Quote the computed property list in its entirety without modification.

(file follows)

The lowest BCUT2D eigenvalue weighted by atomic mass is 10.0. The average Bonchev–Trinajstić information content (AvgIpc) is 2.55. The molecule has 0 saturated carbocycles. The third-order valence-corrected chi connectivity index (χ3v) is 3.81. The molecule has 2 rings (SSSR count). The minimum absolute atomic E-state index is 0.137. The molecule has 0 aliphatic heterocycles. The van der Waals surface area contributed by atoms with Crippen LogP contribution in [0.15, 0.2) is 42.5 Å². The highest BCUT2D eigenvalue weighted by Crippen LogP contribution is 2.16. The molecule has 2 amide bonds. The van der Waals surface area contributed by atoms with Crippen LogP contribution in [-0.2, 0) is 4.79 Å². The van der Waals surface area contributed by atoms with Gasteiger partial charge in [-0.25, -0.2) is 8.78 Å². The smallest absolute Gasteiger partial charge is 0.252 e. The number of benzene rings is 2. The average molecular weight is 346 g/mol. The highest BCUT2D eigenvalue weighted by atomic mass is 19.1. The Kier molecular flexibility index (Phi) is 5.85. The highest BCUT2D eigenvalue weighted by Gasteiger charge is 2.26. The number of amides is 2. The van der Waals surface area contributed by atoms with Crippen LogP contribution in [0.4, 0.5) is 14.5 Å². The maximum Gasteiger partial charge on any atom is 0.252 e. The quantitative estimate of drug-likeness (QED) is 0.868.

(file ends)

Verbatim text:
The lowest BCUT2D eigenvalue weighted by atomic mass is 10.0. The average Bonchev–Trinajstić information content (AvgIpc) is 2.55. The molecule has 0 saturated carbocycles. The third-order valence-corrected chi connectivity index (χ3v) is 3.81. The molecule has 2 rings (SSSR count). The minimum absolute atomic E-state index is 0.137. The molecule has 0 aliphatic heterocycles. The van der Waals surface area contributed by atoms with Crippen LogP contribution in [0.15, 0.2) is 42.5 Å². The highest BCUT2D eigenvalue weighted by Crippen LogP contribution is 2.16. The molecule has 2 amide bonds. The van der Waals surface area contributed by atoms with Crippen LogP contribution in [-0.2, 0) is 4.79 Å². The van der Waals surface area contributed by atoms with Gasteiger partial charge in [-0.25, -0.2) is 8.78 Å². The smallest absolute Gasteiger partial charge is 0.252 e. The number of benzene rings is 2. The average molecular weight is 346 g/mol. The highest BCUT2D eigenvalue weighted by atomic mass is 19.1. The Kier molecular flexibility index (Phi) is 5.85. The highest BCUT2D eigenvalue weighted by Gasteiger charge is 2.26. The number of amides is 2. The van der Waals surface area contributed by atoms with Crippen LogP contribution in [0.4, 0.5) is 14.5 Å². The maximum Gasteiger partial charge on any atom is 0.252 e. The quantitative estimate of drug-likeness (QED) is 0.868.